(Star Tribune) Five priests named in a 2002 archdiocesan internal memo about parishes with â€œsome connection to a history of clergy sexual abuseâ€ were not on the list published earlier this month by Archbishop John Nienstedt.
One of the men in the 2002 memo but excluded from Nienstedtâ€™s list is former cleric Harry Walsh, a native of Ireland who has left the priesthood and now teaches sex education for Wright County.
Nienstedt said Thursday evening in a statement that the list he issued Dec. 5 â€œwas not intended to be complete or final.â€ He didnâ€™t explain why Walshâ€™s name was not on the list or been added since its initial release. Nienstedt said reviews of three other priests have not yet been done. A review of the fifth priest, who is still active in ministry at an east metro church, concluded there was â€œno credible or substantiated claim of sexual abuse of a minor.â€
The August 2002 memo names 17 men as â€œpriests with known abuse histories.â€ Two of those 17 are missing from Nienstedtâ€™s list: the late Revs. Ambrose Filbin and Harold Whittet.
Three other priests, including Walsh, were grouped under a heading in the 2002 memo that described them as â€œpriests with disputed claims, marginal behavior or undue attention.â€
The 2002 memo from the Rev. Kevin McDonough, a former vicar general, to then-Archbishop Harry Flynn proposed a communications campaign to notify parish leaders of abuse histories at their churches. McDonough described it as â€œlancing the boil.â€
â€œWe have a significant number of parishes that were served at one time or another â€¦ by priests with a history of sexual abuse of minors,â€ the memo said.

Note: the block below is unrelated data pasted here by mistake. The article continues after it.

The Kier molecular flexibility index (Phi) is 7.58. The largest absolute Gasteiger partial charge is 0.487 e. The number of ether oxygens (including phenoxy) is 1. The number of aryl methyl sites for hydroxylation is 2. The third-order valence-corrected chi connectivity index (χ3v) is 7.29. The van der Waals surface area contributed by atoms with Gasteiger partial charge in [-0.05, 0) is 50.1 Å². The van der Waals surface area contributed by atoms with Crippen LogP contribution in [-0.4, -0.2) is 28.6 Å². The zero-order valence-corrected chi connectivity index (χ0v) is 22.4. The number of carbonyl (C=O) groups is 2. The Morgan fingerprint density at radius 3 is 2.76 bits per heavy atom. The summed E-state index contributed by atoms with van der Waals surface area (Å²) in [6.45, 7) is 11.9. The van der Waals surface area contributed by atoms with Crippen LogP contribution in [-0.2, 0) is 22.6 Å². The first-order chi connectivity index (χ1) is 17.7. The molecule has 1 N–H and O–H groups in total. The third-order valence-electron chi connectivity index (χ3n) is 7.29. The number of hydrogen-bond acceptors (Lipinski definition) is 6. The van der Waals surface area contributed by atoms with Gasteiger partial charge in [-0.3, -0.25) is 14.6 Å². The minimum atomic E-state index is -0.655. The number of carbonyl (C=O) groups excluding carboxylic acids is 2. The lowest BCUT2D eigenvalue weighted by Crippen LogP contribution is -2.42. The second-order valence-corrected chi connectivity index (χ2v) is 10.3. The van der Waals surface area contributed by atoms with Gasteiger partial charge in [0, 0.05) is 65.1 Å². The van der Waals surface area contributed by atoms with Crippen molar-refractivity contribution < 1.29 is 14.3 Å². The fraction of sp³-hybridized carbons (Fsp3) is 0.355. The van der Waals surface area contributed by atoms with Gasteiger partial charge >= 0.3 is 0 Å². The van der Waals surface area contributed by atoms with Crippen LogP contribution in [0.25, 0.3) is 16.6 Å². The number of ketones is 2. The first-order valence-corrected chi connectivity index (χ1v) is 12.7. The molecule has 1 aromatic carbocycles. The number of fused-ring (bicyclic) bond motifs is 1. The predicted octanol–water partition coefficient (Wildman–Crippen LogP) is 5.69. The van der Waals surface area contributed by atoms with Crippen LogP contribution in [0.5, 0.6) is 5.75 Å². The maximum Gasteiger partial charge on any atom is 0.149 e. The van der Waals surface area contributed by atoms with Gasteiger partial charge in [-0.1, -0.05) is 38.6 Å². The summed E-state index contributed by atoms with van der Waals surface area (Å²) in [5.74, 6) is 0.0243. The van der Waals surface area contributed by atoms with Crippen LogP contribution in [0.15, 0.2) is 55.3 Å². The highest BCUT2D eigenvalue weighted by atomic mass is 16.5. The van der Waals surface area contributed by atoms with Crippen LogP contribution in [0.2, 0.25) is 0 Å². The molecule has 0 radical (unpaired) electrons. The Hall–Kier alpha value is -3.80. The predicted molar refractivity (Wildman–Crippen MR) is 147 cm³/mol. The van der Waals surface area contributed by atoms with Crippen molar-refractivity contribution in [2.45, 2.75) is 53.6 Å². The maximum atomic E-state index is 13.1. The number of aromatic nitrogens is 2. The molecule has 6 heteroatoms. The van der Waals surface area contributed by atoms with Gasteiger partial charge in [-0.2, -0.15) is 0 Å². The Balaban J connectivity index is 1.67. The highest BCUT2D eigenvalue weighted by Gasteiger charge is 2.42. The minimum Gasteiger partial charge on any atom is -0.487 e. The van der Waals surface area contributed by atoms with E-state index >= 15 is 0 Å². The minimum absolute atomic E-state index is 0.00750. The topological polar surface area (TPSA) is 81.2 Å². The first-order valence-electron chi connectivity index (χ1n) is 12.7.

The campaign might spur unknown victims to report abuse and help â€œbreak the unhealthy secrets that often remain in such parishes,â€ the memo said.
â€œOn one or more occasions this summer, our failure to do so in specific instances has been viewed as part of a â€˜coverup.â€™ Of course, that failure was not a coverup, but rather lack of time and resources to follow up,â€ the memo said.
A â€œfurther motivatorâ€ for the proposed campaign was to head off journalists who were trying to uncover the archdioceseâ€™s list of known offenders, the memo said. â€œEven if we do not pre-emptively release all of that information ourselves (â€œpublish the listâ€), we are going to have to deal with its disclosure sooner or later,â€ the vicar general wrote.
Nienstedt released the list earlier this month under mounting public pressure after more recent allegations of clergy sex abuse came to light this fall. The list was compiled in 2004 as part of a national reform effort by the Catholic Church in the United States and was to include all priests credibly accused of child sexual abuse up to that point. Ramsey County District Judge John Van de North has given the archdiocese until Jan. 6 to name any priests added to the list since then. [More]